Les Fables de La Fontaine
Jean de La Fontaine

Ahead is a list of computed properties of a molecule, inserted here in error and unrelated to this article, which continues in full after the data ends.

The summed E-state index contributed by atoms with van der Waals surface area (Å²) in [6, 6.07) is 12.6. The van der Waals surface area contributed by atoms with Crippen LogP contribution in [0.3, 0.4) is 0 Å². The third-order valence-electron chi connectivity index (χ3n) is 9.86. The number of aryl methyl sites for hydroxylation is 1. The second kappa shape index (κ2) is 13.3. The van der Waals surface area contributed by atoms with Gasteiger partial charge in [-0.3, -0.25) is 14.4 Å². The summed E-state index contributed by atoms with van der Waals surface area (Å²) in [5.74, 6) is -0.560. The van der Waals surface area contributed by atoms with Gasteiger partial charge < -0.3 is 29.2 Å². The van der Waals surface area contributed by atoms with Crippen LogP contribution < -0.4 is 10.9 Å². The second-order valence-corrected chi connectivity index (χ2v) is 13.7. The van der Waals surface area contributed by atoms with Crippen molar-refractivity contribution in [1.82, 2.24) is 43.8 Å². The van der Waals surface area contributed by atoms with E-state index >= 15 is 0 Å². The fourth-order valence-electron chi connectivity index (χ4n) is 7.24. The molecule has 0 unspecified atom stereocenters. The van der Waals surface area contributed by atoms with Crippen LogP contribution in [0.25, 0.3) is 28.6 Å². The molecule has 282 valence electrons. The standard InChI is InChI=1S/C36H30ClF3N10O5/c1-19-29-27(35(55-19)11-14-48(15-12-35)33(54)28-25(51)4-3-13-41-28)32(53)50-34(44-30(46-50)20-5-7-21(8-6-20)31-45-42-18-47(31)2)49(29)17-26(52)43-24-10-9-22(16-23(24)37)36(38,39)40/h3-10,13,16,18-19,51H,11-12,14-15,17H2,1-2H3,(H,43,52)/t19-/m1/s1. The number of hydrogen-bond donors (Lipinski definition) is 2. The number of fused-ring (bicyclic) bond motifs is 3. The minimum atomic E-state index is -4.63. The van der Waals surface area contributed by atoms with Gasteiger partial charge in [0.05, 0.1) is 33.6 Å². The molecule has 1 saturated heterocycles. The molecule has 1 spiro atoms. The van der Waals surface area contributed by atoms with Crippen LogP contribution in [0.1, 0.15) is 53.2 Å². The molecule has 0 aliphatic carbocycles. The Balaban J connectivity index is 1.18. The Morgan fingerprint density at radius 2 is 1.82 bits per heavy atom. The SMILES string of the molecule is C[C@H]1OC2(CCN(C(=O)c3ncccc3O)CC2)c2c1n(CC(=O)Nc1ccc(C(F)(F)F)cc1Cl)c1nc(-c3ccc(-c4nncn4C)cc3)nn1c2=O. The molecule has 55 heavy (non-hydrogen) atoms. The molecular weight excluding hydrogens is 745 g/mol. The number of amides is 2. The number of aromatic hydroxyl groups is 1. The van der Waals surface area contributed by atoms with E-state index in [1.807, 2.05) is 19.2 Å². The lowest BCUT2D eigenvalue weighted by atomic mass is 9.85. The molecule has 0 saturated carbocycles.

Through a mistake, I ordered a second copy of this gorgeous book before I had opened the first. Now I notice that this second copy has a printing date of 2014, while the first was printed in 2013. I will repeat what I wrote there. I first noticed the beauty of this book as I enjoyed "Les Fables de La Fontaine Illustrées par les Plus Grand Artistes" published in 2015 by Circonflexe. Imagine my surprise a few days later as I opened some unopened packages of books. I had ordered it five months earlier. This large format (11" x 14¼") book is very impressive! As the closing T of C shows, there are here fifteen of La Fontaine's fables. Each is presented in a sequence of four pages. A stiff blank colored page on the left is followed by a title-page with several cutouts of major figures or objects in the fable. Through those cutouts in the stiff white page one starts to see portions of the colorful decoupage art work for the fable. One turns the page, and the stiff white page has La Fontaine's text arranged around the cutouts with a verse or two repeated in enlarged bold print. The fourth page presents the decoupage, a large single-colored "Scheerenschnitte" cutout against a background of the first page's color. Several colorful elements are then pasted upon the large cutout. Three things make this book so special. The first is the decoupage page. Fornage's sense of color and his gift for design make these artworks glorious! The sheer size of the background cutout gives the artist room to present cultural context with just enough color to let the highlighted scenes stand out. The second feature is the cutout page. I did not expect this element! The cutouts repeat several elements from the larger art work. These same figures are used also in a fine silhouette procession across the book's endpapers. Thirdly, each fable is set in one French geographic context, identified in the T of C. One rises from the fable at the bottom of the decoupage into a presentation of the region. For example, the first fable, FS, presents a peasant home in Alsace and offers peasants who live there, with their children and animals. This scheerenschnitte is, by the way, a true exemplar in that it was cut to present matching mirror images around a symmetrical center. Only the pasted-in fox and wolf are not symmetrical. The two pots they lean on are! Among the decoupages, my prizes would go to the simplest, like FS, FC, and OR. The best cutout is surely the lion in LM. What fun!